The state is not broke. The state overspends. When revenues don’t meet projections in my own budget – which has happened – the answer is to cut spending. Immediately. In my household, that may mean buying less lean beef, or worse, the beef sold in tubes. Gross.

Or it may mean cutting my cable package, driving the more fuel-efficient vehicle more often than the big one, cutting monthly gym membership, or eating out less frequently. It may even mean adding a second job, selling stuff on Ebay, or asking for a raise. But if I don’t get that raise, you won’t see me kicking and screaming and whining.

The liberal, big government answer isn’t asking for a raise. It’s demanding that everyone else pony up more at the point of a gun. There are no efforts to create greater efficiencies – ahem. School consolidation. There are no attempts to pare down an already bloated budget. It’s just hand over your wallet, all day every day.

Gov. Brownback has announced a few options for filling the budget hole. Brownback’s preferred choice is essentially a payday loan, using the state’s tobacco settlement. Meh. I see one positive to this potential solution: If the tobacco settlement is used to fill today’s budget hole, it can’t be used tomorrow to further bloat government. This is what typically occurs when government somehow gets a windfall. The bureaucrats use the windfall for some recurring budget item, like adding staff or increasing salaries, and all of a sudden when the windfall runs out, taxpayers are stuck with a bill that can’t be eliminated.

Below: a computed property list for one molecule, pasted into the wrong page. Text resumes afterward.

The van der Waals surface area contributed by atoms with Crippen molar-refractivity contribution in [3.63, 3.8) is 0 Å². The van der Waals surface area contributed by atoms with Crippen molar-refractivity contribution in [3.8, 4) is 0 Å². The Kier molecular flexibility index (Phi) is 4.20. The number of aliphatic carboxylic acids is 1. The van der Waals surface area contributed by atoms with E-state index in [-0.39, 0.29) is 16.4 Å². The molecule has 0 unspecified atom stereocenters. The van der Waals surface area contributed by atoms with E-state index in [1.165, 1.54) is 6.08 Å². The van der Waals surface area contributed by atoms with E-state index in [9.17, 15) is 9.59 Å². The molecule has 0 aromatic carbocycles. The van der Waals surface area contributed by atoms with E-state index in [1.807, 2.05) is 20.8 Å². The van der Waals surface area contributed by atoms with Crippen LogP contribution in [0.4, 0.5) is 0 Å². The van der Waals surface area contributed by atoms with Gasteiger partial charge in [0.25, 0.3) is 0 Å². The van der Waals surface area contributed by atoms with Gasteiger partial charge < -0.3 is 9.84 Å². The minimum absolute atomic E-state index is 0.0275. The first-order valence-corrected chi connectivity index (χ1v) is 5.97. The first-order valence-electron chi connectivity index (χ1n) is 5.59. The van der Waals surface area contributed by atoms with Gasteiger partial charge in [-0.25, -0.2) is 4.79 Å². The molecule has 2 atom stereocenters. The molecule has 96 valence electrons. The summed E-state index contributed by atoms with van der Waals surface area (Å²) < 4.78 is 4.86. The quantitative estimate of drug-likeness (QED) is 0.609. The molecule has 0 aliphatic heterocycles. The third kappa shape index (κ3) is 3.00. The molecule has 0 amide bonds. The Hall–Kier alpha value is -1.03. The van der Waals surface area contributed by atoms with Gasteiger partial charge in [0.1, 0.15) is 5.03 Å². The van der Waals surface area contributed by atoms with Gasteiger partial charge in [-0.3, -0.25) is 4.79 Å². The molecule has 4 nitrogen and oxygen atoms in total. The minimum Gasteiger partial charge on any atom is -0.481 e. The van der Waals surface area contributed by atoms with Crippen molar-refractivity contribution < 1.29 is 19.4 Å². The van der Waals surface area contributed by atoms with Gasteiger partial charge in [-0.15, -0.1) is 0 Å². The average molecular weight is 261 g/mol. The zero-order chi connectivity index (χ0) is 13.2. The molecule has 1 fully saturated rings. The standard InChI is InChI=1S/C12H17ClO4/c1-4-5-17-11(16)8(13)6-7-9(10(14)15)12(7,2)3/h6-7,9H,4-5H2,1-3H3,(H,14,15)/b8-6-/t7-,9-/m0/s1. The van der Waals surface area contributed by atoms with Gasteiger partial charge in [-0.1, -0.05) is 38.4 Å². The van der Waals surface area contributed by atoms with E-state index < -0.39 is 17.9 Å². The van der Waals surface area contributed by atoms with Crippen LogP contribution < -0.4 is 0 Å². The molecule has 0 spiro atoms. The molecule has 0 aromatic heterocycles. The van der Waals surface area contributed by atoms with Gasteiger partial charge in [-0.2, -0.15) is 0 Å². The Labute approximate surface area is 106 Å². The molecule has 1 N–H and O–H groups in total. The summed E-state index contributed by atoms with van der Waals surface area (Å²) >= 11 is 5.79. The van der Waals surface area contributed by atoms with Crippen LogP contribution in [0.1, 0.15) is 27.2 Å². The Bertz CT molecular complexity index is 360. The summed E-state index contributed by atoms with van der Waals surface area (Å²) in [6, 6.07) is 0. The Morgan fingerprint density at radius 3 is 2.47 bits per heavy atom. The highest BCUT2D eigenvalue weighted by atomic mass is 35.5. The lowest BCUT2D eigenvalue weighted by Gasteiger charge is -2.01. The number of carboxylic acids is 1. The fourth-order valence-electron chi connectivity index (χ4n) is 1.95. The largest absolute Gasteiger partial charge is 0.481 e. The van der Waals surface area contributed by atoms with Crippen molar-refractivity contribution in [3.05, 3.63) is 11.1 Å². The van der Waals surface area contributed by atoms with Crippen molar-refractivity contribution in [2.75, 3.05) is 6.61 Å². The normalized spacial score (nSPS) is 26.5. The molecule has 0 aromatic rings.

The problem with using the tobacco settlement to fill the budget hole, however, is that it doesn’t really solve the budget problem. It’s a short-term solution for something that requires a long-term fix. (Ahem. Less spending.)

The Gov’s second option would push back pension funding. We have a pension problem already. This exacerbates it while simultaneously kicking the can down the road. Dislike.

A third option is across the board cuts to state government. This plan makes the most sense, solves the problem long term, and does what should have been done back in 2012 when legislatures enacted the tax bill with the unintended consequences.

I sincerely hope that whatever agreement legislators and the Governor come to – they enact cuts as well. Cuts should be a major part of the solution, because the problem is overspending.

All three Brownback proposals include taking $70 million from the state highway fund this year and another $115 million next year. This will mean delaying some projects. To which I say: Thank heavens. Last summer traversing the highways around the Jo was like a trip through Purgatory. It was impossible to get ANYWHERE without weaving and sitting in orange cones. If last summer was Purgatory, this summer will be hell. It’s going to be hard for me to lose any sleep over one season without dodging orange cones. (We’re number five in the nation in highways. Yay? Kansas will be just fine if we lose a few slots.)

Legislators return to Topeka on April 27, and they’re going to face a hailstorm from the Whining Whiners Who Whine™. This is likely to be a very short wrap-up session, as I have it on very good authority that legislators are going to be in a super hurry to get out of Topeka before May 1 when April’s revenue numbers are released.

Conservatives should be reminding anyone who will listen that this “budget hole” is really a projection shortfall. The state is spending more money than ever before, and that’s a story that needs to be continually told.

1 comment:

  1. The motor fuel tax is 24 cents per gallon regardless of price. Low gas prices don't reduce revenues. Less driving would.